Spanish Language Learning – B1+ Spanish learner’s guide to Gabriel García Márquez – Relato de un Náufrago

Hi all, I’ve spent a few hours today writing this guide to reading one of GGM’s first works. I’m really enjoying reading it, but am also surprised by how easy it is for me as an Intermediate, given it’s by a writer known for very advanced and expressive language. It’s also a really cool book to be reading, because of its historical context and controversy, which I explain below.

I am thinking of writing more of these kinds of guides, especially for B1/B2 level books, with the aim of increasing enjoyment and learning ability, but before I write any more I wanted to see what kind of feedback this gets. I’ve included vocabulary lists, which I am prepared to turn into Quizlets and Anki Flashcards if there is demand for them. The idea is that, by using these vocabulary lists, a reader can synthetically jump 1-2 levels and enjoy and learn from a more advanced text than they’d usually be able to.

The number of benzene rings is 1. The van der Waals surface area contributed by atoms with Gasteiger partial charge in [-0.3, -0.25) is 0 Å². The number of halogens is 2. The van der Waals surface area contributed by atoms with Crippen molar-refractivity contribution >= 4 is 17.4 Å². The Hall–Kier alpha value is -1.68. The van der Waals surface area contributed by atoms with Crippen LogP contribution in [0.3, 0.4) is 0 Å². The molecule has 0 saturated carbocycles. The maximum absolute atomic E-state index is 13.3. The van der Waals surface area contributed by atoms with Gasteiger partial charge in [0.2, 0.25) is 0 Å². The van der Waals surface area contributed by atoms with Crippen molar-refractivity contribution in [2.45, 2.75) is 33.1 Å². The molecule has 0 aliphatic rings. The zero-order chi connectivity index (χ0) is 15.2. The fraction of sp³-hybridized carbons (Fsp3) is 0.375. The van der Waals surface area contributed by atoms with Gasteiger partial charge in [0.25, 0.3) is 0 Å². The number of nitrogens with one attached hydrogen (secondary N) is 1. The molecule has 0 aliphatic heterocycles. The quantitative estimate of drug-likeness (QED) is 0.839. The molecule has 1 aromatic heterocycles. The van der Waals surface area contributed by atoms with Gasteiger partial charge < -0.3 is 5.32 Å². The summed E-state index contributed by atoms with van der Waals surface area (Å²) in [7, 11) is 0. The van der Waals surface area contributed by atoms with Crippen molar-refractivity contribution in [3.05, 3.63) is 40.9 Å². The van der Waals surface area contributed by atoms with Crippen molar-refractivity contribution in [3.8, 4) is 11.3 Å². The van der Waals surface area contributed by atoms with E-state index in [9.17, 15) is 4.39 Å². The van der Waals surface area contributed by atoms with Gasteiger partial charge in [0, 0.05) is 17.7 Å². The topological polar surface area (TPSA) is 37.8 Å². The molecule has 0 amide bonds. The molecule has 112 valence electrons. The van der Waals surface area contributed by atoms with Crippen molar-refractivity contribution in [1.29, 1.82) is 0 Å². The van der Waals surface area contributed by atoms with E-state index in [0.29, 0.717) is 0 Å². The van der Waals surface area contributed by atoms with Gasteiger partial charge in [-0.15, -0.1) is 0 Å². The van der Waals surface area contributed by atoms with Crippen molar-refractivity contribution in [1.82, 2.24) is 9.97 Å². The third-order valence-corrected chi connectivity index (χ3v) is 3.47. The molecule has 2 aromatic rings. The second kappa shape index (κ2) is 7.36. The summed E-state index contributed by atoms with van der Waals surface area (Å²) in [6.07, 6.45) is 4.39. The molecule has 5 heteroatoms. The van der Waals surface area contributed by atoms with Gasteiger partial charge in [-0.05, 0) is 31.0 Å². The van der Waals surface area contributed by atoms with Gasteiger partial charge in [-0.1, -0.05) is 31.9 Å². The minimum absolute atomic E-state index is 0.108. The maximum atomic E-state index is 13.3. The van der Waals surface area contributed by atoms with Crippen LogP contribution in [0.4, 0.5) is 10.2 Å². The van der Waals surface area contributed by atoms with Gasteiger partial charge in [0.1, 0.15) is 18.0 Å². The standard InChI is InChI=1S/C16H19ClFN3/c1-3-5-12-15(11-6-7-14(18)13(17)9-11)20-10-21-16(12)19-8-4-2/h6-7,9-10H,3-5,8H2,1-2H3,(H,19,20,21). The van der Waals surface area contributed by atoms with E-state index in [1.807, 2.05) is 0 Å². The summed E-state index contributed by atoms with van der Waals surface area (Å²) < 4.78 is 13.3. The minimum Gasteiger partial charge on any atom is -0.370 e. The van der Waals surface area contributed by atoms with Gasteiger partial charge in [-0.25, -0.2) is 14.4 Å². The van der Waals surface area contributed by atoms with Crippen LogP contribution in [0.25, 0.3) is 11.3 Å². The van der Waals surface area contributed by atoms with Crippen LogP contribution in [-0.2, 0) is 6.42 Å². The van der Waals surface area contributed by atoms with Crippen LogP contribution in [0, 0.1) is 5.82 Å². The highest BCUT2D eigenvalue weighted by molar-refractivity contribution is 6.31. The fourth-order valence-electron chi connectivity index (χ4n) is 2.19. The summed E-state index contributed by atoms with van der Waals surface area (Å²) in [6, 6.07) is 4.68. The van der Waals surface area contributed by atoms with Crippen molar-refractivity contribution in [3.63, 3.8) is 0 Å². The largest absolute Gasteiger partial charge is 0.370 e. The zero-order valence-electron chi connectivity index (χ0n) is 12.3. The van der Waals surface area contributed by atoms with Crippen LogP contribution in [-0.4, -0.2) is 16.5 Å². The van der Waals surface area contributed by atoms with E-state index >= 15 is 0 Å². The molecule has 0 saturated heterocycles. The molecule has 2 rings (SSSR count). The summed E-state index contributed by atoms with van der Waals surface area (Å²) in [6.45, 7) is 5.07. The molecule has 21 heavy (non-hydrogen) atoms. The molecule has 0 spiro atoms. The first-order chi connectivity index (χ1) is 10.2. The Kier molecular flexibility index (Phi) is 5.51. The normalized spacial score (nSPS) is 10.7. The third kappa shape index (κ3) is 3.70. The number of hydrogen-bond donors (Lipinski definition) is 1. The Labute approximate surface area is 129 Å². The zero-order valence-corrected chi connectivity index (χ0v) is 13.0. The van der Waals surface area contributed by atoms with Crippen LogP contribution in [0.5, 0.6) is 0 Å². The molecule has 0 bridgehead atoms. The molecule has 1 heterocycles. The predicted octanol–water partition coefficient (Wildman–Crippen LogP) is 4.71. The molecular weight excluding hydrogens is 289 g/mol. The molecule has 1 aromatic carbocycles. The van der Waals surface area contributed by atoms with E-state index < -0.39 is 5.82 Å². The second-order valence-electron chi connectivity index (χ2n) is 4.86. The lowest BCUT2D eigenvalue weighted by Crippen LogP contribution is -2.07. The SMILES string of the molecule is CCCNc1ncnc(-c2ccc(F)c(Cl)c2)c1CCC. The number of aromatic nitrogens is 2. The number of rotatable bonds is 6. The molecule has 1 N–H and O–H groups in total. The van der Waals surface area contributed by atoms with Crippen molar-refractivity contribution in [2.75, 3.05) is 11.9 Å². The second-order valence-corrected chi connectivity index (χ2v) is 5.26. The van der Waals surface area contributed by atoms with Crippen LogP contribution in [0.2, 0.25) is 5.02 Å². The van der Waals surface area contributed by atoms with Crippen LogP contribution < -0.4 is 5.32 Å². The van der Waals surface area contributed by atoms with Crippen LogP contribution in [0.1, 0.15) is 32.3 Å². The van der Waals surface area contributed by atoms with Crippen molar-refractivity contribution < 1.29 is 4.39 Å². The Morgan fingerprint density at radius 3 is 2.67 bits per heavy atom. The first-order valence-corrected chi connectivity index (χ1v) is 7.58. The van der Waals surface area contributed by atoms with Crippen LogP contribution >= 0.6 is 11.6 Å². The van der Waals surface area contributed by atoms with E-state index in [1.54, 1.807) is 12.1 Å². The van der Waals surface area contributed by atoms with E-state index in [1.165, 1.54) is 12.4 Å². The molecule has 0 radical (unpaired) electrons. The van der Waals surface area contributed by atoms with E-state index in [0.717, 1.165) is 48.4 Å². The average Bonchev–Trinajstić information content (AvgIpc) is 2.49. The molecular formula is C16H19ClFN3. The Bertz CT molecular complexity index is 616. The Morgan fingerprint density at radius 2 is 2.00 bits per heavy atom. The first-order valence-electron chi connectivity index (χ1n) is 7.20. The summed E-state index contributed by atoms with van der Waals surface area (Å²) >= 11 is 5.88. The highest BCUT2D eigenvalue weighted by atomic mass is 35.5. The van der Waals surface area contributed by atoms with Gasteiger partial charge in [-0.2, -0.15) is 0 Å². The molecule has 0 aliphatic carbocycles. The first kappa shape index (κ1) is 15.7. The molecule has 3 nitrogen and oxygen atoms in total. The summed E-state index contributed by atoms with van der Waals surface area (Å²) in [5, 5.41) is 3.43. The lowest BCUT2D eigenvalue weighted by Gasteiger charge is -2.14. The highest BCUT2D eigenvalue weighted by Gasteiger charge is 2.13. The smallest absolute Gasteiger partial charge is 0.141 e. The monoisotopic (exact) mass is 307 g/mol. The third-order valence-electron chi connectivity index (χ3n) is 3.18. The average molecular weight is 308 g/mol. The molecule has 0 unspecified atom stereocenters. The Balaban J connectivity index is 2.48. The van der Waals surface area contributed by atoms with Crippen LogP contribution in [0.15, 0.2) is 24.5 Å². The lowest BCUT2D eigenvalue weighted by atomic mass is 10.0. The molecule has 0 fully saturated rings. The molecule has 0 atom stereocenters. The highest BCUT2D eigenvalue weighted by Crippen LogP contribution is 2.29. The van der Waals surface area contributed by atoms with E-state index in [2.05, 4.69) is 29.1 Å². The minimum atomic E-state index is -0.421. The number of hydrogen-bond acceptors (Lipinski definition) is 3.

*PLEASE* give me any feedback you may have on this guide: whether it’s helpful, and whether there’s anything else you think would be useful in a language learner’s guide to a book.

**Spanish Learner’s Guide: Relato de un Náufrago / The Story of a Shipwrecked Sailor**

Recommended level: upper intermediate

Could be grasped at lower intermediate or possibly even high beginner if using a Kindle, using the vocab lists below.

**GGM**